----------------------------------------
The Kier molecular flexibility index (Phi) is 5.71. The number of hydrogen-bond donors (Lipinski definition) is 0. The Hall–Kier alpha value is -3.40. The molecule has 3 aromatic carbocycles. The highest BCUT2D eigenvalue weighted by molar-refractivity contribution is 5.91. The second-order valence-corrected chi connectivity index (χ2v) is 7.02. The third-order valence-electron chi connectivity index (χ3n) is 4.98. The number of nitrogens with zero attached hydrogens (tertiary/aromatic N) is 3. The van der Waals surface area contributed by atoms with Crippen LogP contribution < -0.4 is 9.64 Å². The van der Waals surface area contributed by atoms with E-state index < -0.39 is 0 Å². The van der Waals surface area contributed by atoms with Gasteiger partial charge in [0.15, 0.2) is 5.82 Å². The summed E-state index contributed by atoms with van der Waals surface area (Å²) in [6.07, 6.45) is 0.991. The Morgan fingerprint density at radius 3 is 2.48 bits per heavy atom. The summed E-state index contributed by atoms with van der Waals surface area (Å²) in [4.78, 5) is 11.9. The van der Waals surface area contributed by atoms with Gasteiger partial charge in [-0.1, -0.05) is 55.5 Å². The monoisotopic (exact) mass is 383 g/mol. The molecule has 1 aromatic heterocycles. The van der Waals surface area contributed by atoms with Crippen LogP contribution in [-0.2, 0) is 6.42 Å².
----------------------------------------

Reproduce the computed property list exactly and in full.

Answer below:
The Kier molecular flexibility index (Phi) is 5.71. The number of hydrogen-bond donors (Lipinski definition) is 0. The Hall–Kier alpha value is -3.40. The molecule has 3 aromatic carbocycles. The highest BCUT2D eigenvalue weighted by molar-refractivity contribution is 5.91. The second-order valence-corrected chi connectivity index (χ2v) is 7.02. The third-order valence-electron chi connectivity index (χ3n) is 4.98. The number of nitrogens with zero attached hydrogens (tertiary/aromatic N) is 3. The van der Waals surface area contributed by atoms with Crippen LogP contribution < -0.4 is 9.64 Å². The van der Waals surface area contributed by atoms with E-state index < -0.39 is 0 Å². The van der Waals surface area contributed by atoms with Gasteiger partial charge in [0.15, 0.2) is 5.82 Å². The summed E-state index contributed by atoms with van der Waals surface area (Å²) in [6.07, 6.45) is 0.991. The Morgan fingerprint density at radius 3 is 2.48 bits per heavy atom. The summed E-state index contributed by atoms with van der Waals surface area (Å²) in [4.78, 5) is 11.9. The van der Waals surface area contributed by atoms with Gasteiger partial charge in [-0.1, -0.05) is 55.5 Å². The monoisotopic (exact) mass is 383 g/mol. The molecule has 1 aromatic heterocycles. The van der Waals surface area contributed by atoms with Crippen LogP contribution in [-0.2, 0) is 6.42 Å².